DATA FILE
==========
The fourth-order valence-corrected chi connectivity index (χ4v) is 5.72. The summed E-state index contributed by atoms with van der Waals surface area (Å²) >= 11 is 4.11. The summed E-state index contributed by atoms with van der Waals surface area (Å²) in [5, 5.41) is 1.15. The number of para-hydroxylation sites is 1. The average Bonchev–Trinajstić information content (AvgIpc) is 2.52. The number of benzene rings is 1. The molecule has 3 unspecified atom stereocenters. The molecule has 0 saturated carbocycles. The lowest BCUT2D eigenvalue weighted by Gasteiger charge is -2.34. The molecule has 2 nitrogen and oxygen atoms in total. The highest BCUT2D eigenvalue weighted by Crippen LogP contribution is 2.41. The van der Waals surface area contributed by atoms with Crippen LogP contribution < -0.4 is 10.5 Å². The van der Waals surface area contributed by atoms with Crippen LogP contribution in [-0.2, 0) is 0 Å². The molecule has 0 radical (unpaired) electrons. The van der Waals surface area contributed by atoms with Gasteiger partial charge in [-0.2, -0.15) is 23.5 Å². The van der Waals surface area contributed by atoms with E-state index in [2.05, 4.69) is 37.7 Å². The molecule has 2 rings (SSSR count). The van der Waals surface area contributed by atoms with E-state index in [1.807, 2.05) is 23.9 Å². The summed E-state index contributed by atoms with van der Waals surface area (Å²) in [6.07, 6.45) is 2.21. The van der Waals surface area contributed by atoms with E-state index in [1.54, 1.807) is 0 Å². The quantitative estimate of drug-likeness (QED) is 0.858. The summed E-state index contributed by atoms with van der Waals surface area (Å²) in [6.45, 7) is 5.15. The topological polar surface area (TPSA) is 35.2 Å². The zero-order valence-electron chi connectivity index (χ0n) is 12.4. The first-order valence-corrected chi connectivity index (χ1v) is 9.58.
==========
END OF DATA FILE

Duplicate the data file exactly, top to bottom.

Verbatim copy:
The fourth-order valence-corrected chi connectivity index (χ4v) is 5.72. The summed E-state index contributed by atoms with van der Waals surface area (Å²) >= 11 is 4.11. The summed E-state index contributed by atoms with van der Waals surface area (Å²) in [5, 5.41) is 1.15. The number of para-hydroxylation sites is 1. The average Bonchev–Trinajstić information content (AvgIpc) is 2.52. The number of benzene rings is 1. The molecule has 3 unspecified atom stereocenters. The molecule has 0 saturated carbocycles. The lowest BCUT2D eigenvalue weighted by Gasteiger charge is -2.34. The molecule has 2 nitrogen and oxygen atoms in total. The highest BCUT2D eigenvalue weighted by Crippen LogP contribution is 2.41. The van der Waals surface area contributed by atoms with Crippen LogP contribution < -0.4 is 10.5 Å². The van der Waals surface area contributed by atoms with Crippen LogP contribution in [-0.2, 0) is 0 Å². The molecule has 0 radical (unpaired) electrons. The van der Waals surface area contributed by atoms with Gasteiger partial charge in [-0.2, -0.15) is 23.5 Å². The van der Waals surface area contributed by atoms with E-state index in [2.05, 4.69) is 37.7 Å². The molecule has 2 rings (SSSR count). The van der Waals surface area contributed by atoms with E-state index in [1.807, 2.05) is 23.9 Å². The summed E-state index contributed by atoms with van der Waals surface area (Å²) in [6.07, 6.45) is 2.21. The van der Waals surface area contributed by atoms with E-state index in [1.54, 1.807) is 0 Å². The quantitative estimate of drug-likeness (QED) is 0.858. The summed E-state index contributed by atoms with van der Waals surface area (Å²) in [6.45, 7) is 5.15. The topological polar surface area (TPSA) is 35.2 Å². The zero-order valence-electron chi connectivity index (χ0n) is 12.4. The first-order valence-corrected chi connectivity index (χ1v) is 9.58.